1970: Teen-Age Horizons of Shangrila

Teen-Age Horizons of Shangrila (1970) #1-2 edited by Denis Kitchen

The anthology was the primary underground comix medium, wasn’t it? Comics anthologies didn’t really sell in the later direct comics market, but there was a buttload of them around this time, and I’ve never seen anybody try to explain why.

Perhaps it’s the inspiration from Mad Magazine? That is, most of the underground comix were humour comics, so going for shorter pieces seems natural, and doing anthologies meant that you could produce the books much faster. Can do a handful of pages between toking and partying.

On the other hand, perhaps this is what the readers preferred: These are perfect for reading at parties, too.

This one starts off with a piece by Denis Kitchen about the horrible path drugs has led him down.

The horror. The horror!

Undergrounds were into shocking people, but Kitchen was doing “milder” comics in the mid-west than the sex-and-violence saturated books from the left coast, so… what do you do? Dan Clyne does the most shocking story ever seen in a comic book: It’s about worms.

It’s such a weird flex that I’m wondering what the reaction to this was. I mean, reading Zap, you’d go “right aaawn!” or “whee hoo!”, and this is more “what the… what the!”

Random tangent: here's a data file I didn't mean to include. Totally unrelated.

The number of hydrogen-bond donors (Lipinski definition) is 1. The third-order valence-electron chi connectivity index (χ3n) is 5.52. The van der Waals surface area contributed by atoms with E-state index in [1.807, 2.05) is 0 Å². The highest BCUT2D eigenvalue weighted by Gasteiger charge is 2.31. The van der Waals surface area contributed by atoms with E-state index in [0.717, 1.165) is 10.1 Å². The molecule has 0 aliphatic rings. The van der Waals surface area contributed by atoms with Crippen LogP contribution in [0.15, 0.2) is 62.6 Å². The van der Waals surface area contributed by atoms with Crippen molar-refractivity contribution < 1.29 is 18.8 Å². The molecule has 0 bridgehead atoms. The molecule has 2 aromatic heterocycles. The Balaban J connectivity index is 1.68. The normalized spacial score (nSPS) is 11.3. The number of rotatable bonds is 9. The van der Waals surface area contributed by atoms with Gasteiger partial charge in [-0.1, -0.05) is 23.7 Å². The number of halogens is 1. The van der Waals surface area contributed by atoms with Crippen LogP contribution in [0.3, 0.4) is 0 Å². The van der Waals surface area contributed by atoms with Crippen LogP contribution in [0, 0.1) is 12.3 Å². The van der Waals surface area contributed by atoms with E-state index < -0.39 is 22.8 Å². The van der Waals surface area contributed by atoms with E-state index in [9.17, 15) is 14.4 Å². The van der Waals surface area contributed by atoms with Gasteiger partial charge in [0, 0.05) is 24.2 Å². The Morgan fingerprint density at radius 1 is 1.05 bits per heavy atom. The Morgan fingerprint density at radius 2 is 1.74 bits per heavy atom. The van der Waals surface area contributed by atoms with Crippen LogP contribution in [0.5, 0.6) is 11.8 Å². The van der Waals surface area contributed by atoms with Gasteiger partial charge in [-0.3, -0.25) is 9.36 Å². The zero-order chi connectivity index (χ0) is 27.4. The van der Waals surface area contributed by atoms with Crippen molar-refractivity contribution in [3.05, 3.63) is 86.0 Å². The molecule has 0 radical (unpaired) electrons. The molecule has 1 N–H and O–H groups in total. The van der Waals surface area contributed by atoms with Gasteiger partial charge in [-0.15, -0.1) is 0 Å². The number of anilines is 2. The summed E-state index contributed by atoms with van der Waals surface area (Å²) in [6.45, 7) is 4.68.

It’s the most deranged thing ever, and I support this comic 100%.

Jay Lynch does a Projunior story… wasn’t that a Crumb character? I’m totally misremembering, probably.

Justin Green would later give birth to the entire autobio comics genre, but he’s just goofing off here. I mean, in a good way.

Ah, that generation gap.

In the second issue, Trina Robbins does a very amusing satire on the whole hippie ethos, and also squeezes in a couple of pages of paper dolls.

These comics are all 32-page standard size comics, but in this issue, Kitchen adds an eight page advertising supplement to the middle. Very enterprising.

And… that’s some collection of posters they’re selling!?

Unfortunately, the longest piece in the book is by Grass Green, who sticks out like a sore thumb. It’s a basic dopey humour strip, but made “edgy” by adding some boring sex.

These two books flow pretty well, though — I’m not sure Kitchen knew exactly what he was doing at this point, but he’s got some good talent in here, and it seems like everybody’s having a lot of fun.

This is the fourth post in the Entire Kitchen Sink blog series.

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